Before the Hawaiian Islands were settled by Europeans, there were many indigenous peoples there. While they didn’t have coinage, they did use Cowry shells, beads, feathers, sandalwood, and some exotic spices as mediums of exchange.
John Gregory Hancock’s designs for the Washington Large Eagle and Small Eagle Cents of 1791 were unwanted by the US Mint and President Washington. So the Small and Large Eagle versions were moved to other Condor Tokens (British Commercial Halfpennies).
After President George Washington’s public rejection of John Gregory Hancock’s Large and Small Eagle Washington Cents as being too “monarchial” – meaning, he did not want a coinage with his likeness upon it, Hancock’s disappointment grew to frustration.
Thomas Wyon designed a 1795 British copper Halfpenny token that utilized the bust of President Washington. It was designed for the London firm of Clark & Harris, who were exporters of and dealers in stoves and fireplace screens, also called Grates!
Towards the end of the 17th century, the French government, mired in a deep recession, turned to striking billon coinage. King Louis XIV created France’s billon coinage by virtue of an edict in October of 1692.
The Auctori Plebis Token is an enigmatic colonial token. No one knows who made it, where it was struck, or if an American Merchant ordered it from a British minter. What is certain is that it circulated throughout the American Colonies.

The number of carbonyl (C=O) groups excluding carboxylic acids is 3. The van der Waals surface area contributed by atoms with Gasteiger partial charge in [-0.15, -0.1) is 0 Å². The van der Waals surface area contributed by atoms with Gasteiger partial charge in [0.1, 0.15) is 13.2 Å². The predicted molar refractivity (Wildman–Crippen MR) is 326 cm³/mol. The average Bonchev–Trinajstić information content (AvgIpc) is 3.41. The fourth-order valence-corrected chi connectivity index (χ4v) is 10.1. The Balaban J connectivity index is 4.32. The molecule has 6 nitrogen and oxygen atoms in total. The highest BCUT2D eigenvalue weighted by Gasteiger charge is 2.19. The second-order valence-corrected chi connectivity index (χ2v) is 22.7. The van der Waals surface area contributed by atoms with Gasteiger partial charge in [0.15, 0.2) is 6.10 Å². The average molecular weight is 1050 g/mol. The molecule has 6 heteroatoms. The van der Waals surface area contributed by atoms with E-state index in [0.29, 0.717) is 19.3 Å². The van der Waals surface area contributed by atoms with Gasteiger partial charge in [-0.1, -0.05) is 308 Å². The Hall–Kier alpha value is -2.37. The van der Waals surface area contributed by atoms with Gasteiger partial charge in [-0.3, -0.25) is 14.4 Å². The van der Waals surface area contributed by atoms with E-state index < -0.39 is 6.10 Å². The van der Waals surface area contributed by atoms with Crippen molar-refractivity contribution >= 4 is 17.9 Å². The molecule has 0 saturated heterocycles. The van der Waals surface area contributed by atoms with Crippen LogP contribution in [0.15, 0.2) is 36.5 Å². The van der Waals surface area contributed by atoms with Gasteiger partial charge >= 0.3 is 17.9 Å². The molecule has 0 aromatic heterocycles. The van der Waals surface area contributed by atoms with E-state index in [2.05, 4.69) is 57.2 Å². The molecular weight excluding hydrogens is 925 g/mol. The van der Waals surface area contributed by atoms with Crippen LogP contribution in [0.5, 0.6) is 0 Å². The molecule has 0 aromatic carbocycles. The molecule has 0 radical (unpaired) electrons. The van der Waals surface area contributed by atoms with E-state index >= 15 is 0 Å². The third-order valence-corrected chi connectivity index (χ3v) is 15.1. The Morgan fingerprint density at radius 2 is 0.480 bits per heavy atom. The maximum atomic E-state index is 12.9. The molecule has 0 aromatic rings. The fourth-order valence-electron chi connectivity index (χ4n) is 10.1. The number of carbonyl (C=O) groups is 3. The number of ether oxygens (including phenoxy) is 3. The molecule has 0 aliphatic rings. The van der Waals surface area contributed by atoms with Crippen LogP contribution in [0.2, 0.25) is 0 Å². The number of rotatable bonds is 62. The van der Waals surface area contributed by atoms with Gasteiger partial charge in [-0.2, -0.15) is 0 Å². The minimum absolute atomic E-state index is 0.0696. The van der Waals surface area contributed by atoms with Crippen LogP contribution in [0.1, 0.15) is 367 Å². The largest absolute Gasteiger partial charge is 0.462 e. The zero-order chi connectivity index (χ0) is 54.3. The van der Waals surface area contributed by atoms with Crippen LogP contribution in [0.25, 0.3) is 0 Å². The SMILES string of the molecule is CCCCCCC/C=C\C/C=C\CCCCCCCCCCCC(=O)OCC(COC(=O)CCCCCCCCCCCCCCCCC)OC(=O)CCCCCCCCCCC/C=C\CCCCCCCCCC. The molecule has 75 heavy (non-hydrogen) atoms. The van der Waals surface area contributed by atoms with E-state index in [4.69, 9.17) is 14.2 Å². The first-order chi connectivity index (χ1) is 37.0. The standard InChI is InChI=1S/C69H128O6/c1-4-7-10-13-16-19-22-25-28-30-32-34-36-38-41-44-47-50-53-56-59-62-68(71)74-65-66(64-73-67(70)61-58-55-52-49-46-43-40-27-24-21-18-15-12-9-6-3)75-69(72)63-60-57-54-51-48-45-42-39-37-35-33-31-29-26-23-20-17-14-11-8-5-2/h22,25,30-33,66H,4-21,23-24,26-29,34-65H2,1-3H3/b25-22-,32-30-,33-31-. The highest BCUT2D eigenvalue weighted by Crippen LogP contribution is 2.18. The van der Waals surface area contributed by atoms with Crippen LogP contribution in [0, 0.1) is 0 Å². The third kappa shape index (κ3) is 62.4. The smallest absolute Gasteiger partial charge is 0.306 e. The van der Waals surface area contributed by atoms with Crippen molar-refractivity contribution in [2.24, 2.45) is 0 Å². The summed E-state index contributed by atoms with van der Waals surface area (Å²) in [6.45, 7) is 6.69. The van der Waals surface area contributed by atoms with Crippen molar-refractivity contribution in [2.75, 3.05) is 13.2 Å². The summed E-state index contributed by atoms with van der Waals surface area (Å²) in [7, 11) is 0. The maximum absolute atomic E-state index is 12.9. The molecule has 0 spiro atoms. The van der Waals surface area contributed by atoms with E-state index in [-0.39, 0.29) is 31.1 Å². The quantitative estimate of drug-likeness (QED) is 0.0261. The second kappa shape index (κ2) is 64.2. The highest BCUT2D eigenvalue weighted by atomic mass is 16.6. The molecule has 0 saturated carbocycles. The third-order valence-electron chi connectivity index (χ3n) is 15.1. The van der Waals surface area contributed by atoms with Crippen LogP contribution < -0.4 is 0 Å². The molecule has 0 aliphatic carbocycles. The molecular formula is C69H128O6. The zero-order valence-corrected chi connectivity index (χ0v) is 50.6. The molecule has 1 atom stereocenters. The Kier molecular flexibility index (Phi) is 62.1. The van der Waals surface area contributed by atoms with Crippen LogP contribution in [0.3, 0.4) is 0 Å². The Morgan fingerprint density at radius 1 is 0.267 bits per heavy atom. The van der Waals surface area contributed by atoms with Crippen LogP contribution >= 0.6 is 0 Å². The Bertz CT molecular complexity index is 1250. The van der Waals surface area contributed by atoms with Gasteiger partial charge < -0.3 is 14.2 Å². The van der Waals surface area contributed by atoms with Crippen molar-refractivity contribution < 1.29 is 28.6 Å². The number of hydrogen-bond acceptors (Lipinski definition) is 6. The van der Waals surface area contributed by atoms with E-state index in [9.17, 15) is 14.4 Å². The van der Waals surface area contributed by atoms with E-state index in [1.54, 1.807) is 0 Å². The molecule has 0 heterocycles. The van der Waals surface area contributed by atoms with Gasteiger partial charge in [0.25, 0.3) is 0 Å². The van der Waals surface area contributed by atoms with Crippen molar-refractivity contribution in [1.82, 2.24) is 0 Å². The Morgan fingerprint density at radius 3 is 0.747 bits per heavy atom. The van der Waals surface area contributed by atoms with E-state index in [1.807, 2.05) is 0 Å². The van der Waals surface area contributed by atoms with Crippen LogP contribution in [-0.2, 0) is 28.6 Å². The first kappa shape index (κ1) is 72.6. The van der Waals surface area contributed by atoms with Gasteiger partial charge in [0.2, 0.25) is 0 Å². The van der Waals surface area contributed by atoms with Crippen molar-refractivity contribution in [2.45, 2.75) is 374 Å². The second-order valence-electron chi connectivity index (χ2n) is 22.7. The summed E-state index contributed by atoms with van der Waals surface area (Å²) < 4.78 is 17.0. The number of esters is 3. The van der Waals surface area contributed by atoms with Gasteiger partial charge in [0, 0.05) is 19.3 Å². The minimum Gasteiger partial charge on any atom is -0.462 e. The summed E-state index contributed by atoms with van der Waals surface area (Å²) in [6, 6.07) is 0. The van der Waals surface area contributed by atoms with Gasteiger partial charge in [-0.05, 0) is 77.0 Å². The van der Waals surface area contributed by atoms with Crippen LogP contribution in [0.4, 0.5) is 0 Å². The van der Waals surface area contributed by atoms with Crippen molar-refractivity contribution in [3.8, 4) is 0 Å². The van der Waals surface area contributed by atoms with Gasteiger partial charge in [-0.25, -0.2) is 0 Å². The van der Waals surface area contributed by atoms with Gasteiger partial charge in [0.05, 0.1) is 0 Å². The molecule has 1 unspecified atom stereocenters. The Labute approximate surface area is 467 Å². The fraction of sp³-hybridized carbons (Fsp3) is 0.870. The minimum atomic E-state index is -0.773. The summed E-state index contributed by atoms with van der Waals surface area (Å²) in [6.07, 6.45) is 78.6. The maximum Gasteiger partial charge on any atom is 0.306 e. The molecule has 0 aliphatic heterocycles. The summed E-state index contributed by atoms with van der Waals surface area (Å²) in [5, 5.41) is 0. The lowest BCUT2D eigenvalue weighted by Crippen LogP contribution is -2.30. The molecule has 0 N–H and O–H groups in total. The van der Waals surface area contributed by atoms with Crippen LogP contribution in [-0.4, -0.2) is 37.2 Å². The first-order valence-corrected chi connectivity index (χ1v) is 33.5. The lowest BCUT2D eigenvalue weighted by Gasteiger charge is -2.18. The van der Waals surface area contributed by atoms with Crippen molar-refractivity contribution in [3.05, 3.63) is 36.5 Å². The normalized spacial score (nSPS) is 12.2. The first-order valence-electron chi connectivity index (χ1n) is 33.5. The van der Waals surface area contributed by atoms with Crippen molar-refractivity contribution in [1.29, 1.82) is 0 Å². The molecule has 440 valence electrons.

William Wood’s copper coins were heavier than those copper coins already in use, they were in demand and that would continue. In fact, had he produced all that he had permission to strike, he would have lost money over the period of time it would have taken him to fulfill that contract.
It was long believed that the same British minter, W. and Alexander Walker had also struck, in 1792, before the news of Washington’s disapproval, coins with the same Washington President obverse but these had a legend on the reverse instead of an eagle.
4,000 of these coins were sent to the United States and distributed to Washington, his cabinet members, Senators and Congressmen, and other important officials. Washington said an emphatic NO and these coins would not be ordered.